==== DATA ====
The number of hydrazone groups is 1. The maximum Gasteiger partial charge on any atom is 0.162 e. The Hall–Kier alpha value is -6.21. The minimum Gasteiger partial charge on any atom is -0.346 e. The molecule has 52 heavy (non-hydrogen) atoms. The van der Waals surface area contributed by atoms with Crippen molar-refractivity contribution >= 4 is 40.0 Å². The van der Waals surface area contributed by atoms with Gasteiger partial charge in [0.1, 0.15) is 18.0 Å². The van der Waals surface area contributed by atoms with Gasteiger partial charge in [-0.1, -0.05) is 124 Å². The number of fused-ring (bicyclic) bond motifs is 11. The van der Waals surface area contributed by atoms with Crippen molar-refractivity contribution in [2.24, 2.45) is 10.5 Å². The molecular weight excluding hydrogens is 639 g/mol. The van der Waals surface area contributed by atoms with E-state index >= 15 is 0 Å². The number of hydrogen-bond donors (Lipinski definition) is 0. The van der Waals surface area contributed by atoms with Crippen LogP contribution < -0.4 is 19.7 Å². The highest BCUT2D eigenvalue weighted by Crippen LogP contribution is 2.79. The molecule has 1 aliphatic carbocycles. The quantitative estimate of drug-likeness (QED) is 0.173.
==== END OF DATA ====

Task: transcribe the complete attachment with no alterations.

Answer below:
The number of hydrazone groups is 1. The maximum Gasteiger partial charge on any atom is 0.162 e. The Hall–Kier alpha value is -6.21. The minimum Gasteiger partial charge on any atom is -0.346 e. The molecule has 52 heavy (non-hydrogen) atoms. The van der Waals surface area contributed by atoms with Crippen molar-refractivity contribution >= 4 is 40.0 Å². The van der Waals surface area contributed by atoms with Gasteiger partial charge in [0.1, 0.15) is 18.0 Å². The van der Waals surface area contributed by atoms with Gasteiger partial charge in [-0.1, -0.05) is 124 Å². The number of fused-ring (bicyclic) bond motifs is 11. The van der Waals surface area contributed by atoms with Crippen molar-refractivity contribution in [2.24, 2.45) is 10.5 Å². The molecular weight excluding hydrogens is 639 g/mol. The van der Waals surface area contributed by atoms with E-state index >= 15 is 0 Å². The number of hydrogen-bond donors (Lipinski definition) is 0. The van der Waals surface area contributed by atoms with Crippen LogP contribution < -0.4 is 19.7 Å². The highest BCUT2D eigenvalue weighted by Crippen LogP contribution is 2.79. The molecule has 1 aliphatic carbocycles. The quantitative estimate of drug-likeness (QED) is 0.173.